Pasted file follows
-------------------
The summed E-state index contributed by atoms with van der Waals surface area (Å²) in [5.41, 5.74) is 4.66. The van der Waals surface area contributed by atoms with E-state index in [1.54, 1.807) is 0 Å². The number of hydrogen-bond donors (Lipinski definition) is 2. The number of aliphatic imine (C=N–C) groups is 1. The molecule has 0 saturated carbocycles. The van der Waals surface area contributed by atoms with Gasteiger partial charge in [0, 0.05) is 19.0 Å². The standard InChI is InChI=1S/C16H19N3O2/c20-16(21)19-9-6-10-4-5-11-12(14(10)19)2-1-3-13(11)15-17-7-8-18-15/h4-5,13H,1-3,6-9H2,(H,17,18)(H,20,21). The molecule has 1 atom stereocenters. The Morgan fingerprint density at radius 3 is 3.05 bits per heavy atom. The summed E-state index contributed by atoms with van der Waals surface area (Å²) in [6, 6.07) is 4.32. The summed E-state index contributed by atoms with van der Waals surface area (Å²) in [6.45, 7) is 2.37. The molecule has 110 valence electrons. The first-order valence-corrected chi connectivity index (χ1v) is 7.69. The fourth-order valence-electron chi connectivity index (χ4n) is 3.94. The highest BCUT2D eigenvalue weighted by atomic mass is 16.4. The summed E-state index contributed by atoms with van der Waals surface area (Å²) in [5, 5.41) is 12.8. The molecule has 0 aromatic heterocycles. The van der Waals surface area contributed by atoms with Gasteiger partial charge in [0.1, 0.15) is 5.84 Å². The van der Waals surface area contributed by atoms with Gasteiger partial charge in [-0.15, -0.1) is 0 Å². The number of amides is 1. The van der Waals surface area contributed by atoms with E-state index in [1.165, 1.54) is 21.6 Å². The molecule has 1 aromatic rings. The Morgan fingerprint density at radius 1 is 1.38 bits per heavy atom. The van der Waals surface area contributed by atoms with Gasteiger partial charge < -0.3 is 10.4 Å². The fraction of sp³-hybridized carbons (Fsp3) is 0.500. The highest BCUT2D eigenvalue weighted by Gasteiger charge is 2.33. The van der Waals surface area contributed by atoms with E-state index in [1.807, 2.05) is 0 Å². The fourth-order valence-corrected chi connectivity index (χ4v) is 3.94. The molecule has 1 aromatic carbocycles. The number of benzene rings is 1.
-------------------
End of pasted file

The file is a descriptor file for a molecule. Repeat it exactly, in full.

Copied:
The summed E-state index contributed by atoms with van der Waals surface area (Å²) in [5.41, 5.74) is 4.66. The van der Waals surface area contributed by atoms with E-state index in [1.54, 1.807) is 0 Å². The number of hydrogen-bond donors (Lipinski definition) is 2. The number of aliphatic imine (C=N–C) groups is 1. The molecule has 0 saturated carbocycles. The van der Waals surface area contributed by atoms with Gasteiger partial charge in [0, 0.05) is 19.0 Å². The standard InChI is InChI=1S/C16H19N3O2/c20-16(21)19-9-6-10-4-5-11-12(14(10)19)2-1-3-13(11)15-17-7-8-18-15/h4-5,13H,1-3,6-9H2,(H,17,18)(H,20,21). The molecule has 1 atom stereocenters. The Morgan fingerprint density at radius 3 is 3.05 bits per heavy atom. The summed E-state index contributed by atoms with van der Waals surface area (Å²) in [6, 6.07) is 4.32. The summed E-state index contributed by atoms with van der Waals surface area (Å²) in [6.45, 7) is 2.37. The molecule has 110 valence electrons. The first-order valence-corrected chi connectivity index (χ1v) is 7.69. The fourth-order valence-electron chi connectivity index (χ4n) is 3.94. The highest BCUT2D eigenvalue weighted by atomic mass is 16.4. The summed E-state index contributed by atoms with van der Waals surface area (Å²) in [5, 5.41) is 12.8. The molecule has 0 aromatic heterocycles. The van der Waals surface area contributed by atoms with Gasteiger partial charge in [0.1, 0.15) is 5.84 Å². The van der Waals surface area contributed by atoms with Gasteiger partial charge in [-0.15, -0.1) is 0 Å². The number of amides is 1. The van der Waals surface area contributed by atoms with E-state index in [1.165, 1.54) is 21.6 Å². The molecule has 1 aromatic rings. The Morgan fingerprint density at radius 1 is 1.38 bits per heavy atom. The van der Waals surface area contributed by atoms with Gasteiger partial charge < -0.3 is 10.4 Å². The fraction of sp³-hybridized carbons (Fsp3) is 0.500. The highest BCUT2D eigenvalue weighted by Gasteiger charge is 2.33. The van der Waals surface area contributed by atoms with E-state index in [1.807, 2.05) is 0 Å². The fourth-order valence-corrected chi connectivity index (χ4v) is 3.94. The molecule has 1 aromatic carbocycles. The number of benzene rings is 1.